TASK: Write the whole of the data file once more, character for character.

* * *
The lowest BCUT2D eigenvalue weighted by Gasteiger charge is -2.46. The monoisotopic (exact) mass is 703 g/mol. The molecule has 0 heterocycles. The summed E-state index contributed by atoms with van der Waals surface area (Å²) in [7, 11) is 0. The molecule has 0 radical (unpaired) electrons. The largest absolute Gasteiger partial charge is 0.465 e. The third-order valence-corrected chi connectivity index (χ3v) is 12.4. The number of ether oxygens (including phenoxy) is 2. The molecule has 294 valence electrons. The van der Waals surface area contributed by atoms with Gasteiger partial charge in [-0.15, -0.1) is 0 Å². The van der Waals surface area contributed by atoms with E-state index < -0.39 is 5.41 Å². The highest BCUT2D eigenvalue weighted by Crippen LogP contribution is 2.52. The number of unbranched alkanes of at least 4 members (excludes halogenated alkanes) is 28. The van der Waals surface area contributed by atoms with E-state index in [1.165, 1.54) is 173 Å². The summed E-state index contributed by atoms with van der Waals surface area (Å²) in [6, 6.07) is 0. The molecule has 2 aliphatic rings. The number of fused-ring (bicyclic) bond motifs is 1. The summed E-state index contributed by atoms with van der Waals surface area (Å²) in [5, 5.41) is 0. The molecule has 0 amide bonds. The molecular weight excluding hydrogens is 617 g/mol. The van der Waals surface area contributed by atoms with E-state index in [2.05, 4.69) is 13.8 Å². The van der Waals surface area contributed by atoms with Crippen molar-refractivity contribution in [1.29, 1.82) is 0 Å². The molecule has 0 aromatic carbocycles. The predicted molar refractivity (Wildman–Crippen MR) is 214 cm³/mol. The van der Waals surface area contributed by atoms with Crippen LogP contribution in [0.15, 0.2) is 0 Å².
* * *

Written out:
The lowest BCUT2D eigenvalue weighted by Gasteiger charge is -2.46. The monoisotopic (exact) mass is 703 g/mol. The molecule has 0 heterocycles. The summed E-state index contributed by atoms with van der Waals surface area (Å²) in [7, 11) is 0. The molecule has 0 radical (unpaired) electrons. The largest absolute Gasteiger partial charge is 0.465 e. The third-order valence-corrected chi connectivity index (χ3v) is 12.4. The number of ether oxygens (including phenoxy) is 2. The molecule has 294 valence electrons. The van der Waals surface area contributed by atoms with Gasteiger partial charge in [-0.15, -0.1) is 0 Å². The van der Waals surface area contributed by atoms with E-state index < -0.39 is 5.41 Å². The highest BCUT2D eigenvalue weighted by Crippen LogP contribution is 2.52. The number of unbranched alkanes of at least 4 members (excludes halogenated alkanes) is 28. The van der Waals surface area contributed by atoms with E-state index in [1.165, 1.54) is 173 Å². The summed E-state index contributed by atoms with van der Waals surface area (Å²) in [6, 6.07) is 0. The molecule has 2 aliphatic rings. The number of fused-ring (bicyclic) bond motifs is 1. The summed E-state index contributed by atoms with van der Waals surface area (Å²) in [5, 5.41) is 0. The molecule has 0 amide bonds. The molecular weight excluding hydrogens is 617 g/mol. The van der Waals surface area contributed by atoms with E-state index in [2.05, 4.69) is 13.8 Å². The van der Waals surface area contributed by atoms with Crippen molar-refractivity contribution in [1.29, 1.82) is 0 Å². The molecule has 0 aromatic carbocycles. The predicted molar refractivity (Wildman–Crippen MR) is 214 cm³/mol. The van der Waals surface area contributed by atoms with Crippen LogP contribution in [0.15, 0.2) is 0 Å².